“I’m usually put in charge of the video right from the start, then once the ideas come together I’ll create a treatment.”

Elliott’s treatment for the music video
Elliott’s treatment for the music video
Reference images from Elliott’s treatment
Reference images from Elliott’s treatment

Development and Production

I started working on ideas for the video during the last few days of March, then sent over the treatment on April 6th, and we had two weeks to get everything together. We shot on the April 18th and 19th, but since we went on tour with the band, we didn’t have time to edit straight away.

When you’re working on low-budget shoots you have to juggle a lot of different tasks, which makes it difficult to really pay attention to one thing at a time. I think I was mainly trying to stay focused on the impression the audience would take away from the video, and the band’s new material in general. It can be quite difficult to do that when I’m going in deeper and deeper into the production of the video, so it’s always a challenge. But whatever the budget is, and however the audience reacts to the work, what’s really important to me is that the crew are happy with the outcome.

Filming the longboarding scene
Filming the longboarding scene
Filming into the night
The camera set-up for the longboarding scene

I owe my life to Joe, our DOP. He’s extremely skilled and a truly dedicated friend who’s been by my side since the beginning of my career. He’s worked tirelessly (usually for little or no money) on all sorts of really whacky projects of mine, and he really inspires me when we work together – I admire his passion, dedication and the way his craft remains at the centre of everything he does. Our assistant producer Ted Kayumba also spent an unhealthy amount of time building and working stuff out for the shoot, and our drone operator Ed Stone drove down from Somerset just to get these couple of shots.

As usual, one of the biggest challenges is making things work on the available budget, and everything that this entails: shooting in particular locations without permission (using drones, smoke grenades and blocking roads), shooting with natural light and the sun setting too fast. But I guess all these things are also what made this shoot so fun.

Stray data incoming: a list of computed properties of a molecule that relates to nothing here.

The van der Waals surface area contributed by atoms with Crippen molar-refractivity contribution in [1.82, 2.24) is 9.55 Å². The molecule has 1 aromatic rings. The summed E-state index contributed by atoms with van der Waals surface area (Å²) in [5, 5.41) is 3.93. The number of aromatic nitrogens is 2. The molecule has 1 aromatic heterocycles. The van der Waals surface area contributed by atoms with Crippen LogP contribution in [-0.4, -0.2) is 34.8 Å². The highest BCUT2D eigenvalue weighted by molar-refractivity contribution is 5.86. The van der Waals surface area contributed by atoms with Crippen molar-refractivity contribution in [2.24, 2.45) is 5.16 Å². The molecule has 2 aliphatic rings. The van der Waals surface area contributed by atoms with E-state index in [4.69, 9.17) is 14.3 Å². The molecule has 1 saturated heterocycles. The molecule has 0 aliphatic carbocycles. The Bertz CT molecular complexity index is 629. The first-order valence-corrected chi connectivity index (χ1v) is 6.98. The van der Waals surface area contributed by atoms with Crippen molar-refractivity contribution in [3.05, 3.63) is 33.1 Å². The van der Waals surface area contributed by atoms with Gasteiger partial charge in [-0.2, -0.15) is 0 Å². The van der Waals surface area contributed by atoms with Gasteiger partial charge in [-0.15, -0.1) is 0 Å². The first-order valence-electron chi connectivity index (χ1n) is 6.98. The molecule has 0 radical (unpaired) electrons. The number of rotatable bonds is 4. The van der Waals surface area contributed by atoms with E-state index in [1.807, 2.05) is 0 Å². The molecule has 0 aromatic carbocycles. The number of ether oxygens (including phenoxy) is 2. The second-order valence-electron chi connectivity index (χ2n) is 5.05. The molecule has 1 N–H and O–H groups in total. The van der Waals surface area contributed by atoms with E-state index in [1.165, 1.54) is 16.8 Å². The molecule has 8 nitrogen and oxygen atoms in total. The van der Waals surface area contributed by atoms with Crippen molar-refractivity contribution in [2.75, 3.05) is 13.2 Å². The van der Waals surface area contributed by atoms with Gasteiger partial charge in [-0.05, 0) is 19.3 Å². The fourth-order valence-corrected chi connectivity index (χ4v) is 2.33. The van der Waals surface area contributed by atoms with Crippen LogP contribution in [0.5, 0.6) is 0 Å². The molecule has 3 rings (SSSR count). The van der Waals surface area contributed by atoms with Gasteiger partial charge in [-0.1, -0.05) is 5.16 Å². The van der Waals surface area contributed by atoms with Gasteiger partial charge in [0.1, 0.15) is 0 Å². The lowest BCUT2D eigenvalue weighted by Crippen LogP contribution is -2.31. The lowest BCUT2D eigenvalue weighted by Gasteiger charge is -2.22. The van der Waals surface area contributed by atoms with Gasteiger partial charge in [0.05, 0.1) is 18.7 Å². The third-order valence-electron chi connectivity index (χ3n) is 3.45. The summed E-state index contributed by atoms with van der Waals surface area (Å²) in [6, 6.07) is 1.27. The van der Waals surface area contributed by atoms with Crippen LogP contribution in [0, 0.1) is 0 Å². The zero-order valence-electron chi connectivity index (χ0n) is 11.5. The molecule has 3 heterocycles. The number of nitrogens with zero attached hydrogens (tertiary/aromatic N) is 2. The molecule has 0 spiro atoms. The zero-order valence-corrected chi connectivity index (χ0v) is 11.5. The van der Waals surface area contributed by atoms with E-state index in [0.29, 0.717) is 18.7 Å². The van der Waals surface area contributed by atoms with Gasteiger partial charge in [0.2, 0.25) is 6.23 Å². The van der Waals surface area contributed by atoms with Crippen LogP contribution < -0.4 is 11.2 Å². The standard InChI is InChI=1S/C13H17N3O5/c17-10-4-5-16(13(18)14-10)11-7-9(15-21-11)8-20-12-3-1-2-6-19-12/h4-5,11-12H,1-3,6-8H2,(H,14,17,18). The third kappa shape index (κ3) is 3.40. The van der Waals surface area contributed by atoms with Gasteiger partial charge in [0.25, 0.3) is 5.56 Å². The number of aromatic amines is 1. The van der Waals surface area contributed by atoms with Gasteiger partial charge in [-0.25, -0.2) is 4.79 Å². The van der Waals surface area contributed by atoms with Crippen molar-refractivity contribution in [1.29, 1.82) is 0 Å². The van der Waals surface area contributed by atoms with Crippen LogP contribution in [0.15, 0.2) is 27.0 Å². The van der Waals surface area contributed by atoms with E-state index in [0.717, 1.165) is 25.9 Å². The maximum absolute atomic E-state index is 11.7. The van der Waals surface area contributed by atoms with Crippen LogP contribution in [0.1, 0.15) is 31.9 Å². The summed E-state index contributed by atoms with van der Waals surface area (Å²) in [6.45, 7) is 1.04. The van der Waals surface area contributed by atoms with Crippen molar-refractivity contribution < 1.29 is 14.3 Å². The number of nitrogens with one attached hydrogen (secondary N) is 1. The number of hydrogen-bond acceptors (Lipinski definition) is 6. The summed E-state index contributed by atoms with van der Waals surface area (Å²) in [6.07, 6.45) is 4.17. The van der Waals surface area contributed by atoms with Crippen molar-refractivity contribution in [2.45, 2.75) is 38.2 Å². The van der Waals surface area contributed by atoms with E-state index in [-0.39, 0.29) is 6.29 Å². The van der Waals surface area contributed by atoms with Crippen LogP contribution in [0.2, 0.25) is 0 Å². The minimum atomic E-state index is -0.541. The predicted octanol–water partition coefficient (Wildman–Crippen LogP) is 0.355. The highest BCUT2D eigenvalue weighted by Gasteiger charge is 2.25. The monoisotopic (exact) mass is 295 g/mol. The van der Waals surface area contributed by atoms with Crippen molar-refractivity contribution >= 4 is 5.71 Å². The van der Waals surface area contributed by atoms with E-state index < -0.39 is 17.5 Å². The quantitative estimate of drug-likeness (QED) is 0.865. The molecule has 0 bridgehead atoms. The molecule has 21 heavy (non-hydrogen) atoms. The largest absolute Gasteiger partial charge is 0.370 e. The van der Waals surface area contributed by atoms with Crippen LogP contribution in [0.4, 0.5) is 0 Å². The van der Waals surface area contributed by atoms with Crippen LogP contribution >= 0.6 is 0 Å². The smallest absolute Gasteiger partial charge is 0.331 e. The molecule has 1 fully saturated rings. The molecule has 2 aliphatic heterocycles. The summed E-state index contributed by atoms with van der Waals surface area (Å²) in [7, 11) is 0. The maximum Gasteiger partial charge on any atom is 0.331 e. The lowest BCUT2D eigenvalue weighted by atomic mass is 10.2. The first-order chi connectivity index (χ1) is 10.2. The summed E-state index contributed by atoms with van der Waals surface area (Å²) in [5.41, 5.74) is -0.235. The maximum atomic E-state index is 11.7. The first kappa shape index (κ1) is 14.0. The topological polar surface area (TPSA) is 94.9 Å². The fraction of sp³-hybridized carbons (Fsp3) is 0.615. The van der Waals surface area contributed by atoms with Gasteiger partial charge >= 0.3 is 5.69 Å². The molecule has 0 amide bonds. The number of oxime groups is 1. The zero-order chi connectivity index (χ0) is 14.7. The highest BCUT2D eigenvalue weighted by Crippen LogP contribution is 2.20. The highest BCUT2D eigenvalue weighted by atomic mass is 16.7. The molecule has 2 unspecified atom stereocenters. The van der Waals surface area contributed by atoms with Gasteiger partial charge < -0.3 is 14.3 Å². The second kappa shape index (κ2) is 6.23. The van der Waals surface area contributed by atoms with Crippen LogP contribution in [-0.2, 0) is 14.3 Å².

Aside from that, a really important tool for me on low-budget shoots is Facebook. I’ve cast so many people through putting the word out on there and found so many props, costumes, locations, crew members – you name it. The rooftop location in this video came about through Facebook posts and friends tagging their friends. So did Harriet, our longboarding queen. Then on more physical terms, it was essential to have the van to drive around in, and our good friends (the ever-amazing Deadbeat Films) lent us all their camera equipment for free.

“I’ve cast so many people through putting the word out on [Facebook] and found so many props, costumes, locations, crew members – you name it.”

Stills from the final music video


I finally sent over the first cut on May 4th, and the final on May 8th. Then Joe did some colouring work on it, and we had it completely ready on the 12th – we decided to go with the third cut we made. Once again the team was really happy to go with whatever I wanted, so it was quite flexible. We delivered the film as a compressed, YouTube-ready file along with an uncompressed file. The label and our PR team (Stereo Sanctity) worked on the release for a week and the video premiered on May 17th over at The Line Of Best Fit. We’ve had a really great response so far, from the team to our friends and the press. It was doubly exciting for me because we’d been working on this new music for months and hadn’t shown it to anyone.

The final video for Cristobal and the Sea’s ‘Goat Flokk’

Interview by Indi Davies